In 2018 DevOps shifts its focus from Dev to Ops. Most of the DevOps practices have focused mainly on increasing the speed and quality of software delivery. Deployment pipeline automation is being adopted quickly, but as this constraint is being removed, another appears. As software is deployed faster and more frequently, how does Ops support, manage, and keep up with the ever-increasing demand for its services? DevOps practices focusing on how Ops can support and manage increasing capacity demands as software continues to be delivered at an accelerated rate will be a main focus for 2018.
Eran Kinsbruner, Mobile Technical Evangelist, Perfecto
DevOps is changing the mindset of risk management and the testing industry and with that, time is becoming the most critical factor in risk management (as opposed to coverage). In 2018, testing will be thought of as a development corkscrew and not as a bottleneck. With this, we’ll see average release cycles be reduced from weeks to days or even hours. Additionally, advanced technologies that can help optimize the DevOps pipeline and facilitate continuous testing in the form of Machine Learning and Data-driven testing will see growth and investment coming from DevOps teams.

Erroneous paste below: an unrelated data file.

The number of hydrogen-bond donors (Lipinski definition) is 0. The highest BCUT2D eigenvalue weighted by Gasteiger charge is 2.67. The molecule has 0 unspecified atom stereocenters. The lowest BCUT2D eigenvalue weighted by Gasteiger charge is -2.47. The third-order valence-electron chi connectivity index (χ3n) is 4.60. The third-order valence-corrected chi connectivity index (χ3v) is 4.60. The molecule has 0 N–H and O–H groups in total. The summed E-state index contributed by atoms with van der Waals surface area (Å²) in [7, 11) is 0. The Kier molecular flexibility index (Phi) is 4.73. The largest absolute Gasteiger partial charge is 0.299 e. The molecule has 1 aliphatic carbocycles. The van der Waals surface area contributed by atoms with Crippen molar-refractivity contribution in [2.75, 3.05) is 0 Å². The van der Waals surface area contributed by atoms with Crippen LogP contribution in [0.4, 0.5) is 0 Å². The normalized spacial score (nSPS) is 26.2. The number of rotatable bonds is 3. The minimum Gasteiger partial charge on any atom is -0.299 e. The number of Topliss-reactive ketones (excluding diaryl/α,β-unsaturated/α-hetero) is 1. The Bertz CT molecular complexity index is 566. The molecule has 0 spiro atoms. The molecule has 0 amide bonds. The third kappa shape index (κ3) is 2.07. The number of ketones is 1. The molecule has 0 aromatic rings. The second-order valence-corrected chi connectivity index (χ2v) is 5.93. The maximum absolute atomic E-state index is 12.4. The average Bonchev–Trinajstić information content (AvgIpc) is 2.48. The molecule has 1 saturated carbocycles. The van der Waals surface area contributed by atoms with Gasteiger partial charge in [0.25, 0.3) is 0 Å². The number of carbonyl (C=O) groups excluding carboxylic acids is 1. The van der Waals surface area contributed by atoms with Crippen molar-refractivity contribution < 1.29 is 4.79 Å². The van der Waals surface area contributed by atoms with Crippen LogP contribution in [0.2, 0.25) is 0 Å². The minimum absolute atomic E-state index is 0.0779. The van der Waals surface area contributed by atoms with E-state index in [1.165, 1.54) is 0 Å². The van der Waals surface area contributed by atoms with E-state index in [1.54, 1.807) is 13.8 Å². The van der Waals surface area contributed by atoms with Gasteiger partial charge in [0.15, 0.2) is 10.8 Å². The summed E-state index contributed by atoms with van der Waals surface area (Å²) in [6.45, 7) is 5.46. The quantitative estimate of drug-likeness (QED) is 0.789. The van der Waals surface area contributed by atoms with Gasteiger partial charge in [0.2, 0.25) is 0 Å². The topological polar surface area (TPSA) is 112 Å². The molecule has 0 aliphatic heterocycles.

Eric Sigler, Head of DevOps, PagerDuty
1. The role of ITOps/DevOps is continuing to be more closely tied to end-user experience, which will change the nature of ITOps/DevOps' relationships with other lines of business––particularly customer service. As consumer expectations for a seamless digital experience become increasingly higher, the pressure is now on ITOps/DevOps to address service disruptions quickly while keeping customer support in lock-step as they resolve problems. As we've seen with recent headline-making data breaches, this is particularly true in the case of security incidents. Real-time customer communication about IT and security issues is becoming table stakes, and ITOps/DevOps will need to reconsider their business-wide communications strategy in order to meet these expectations.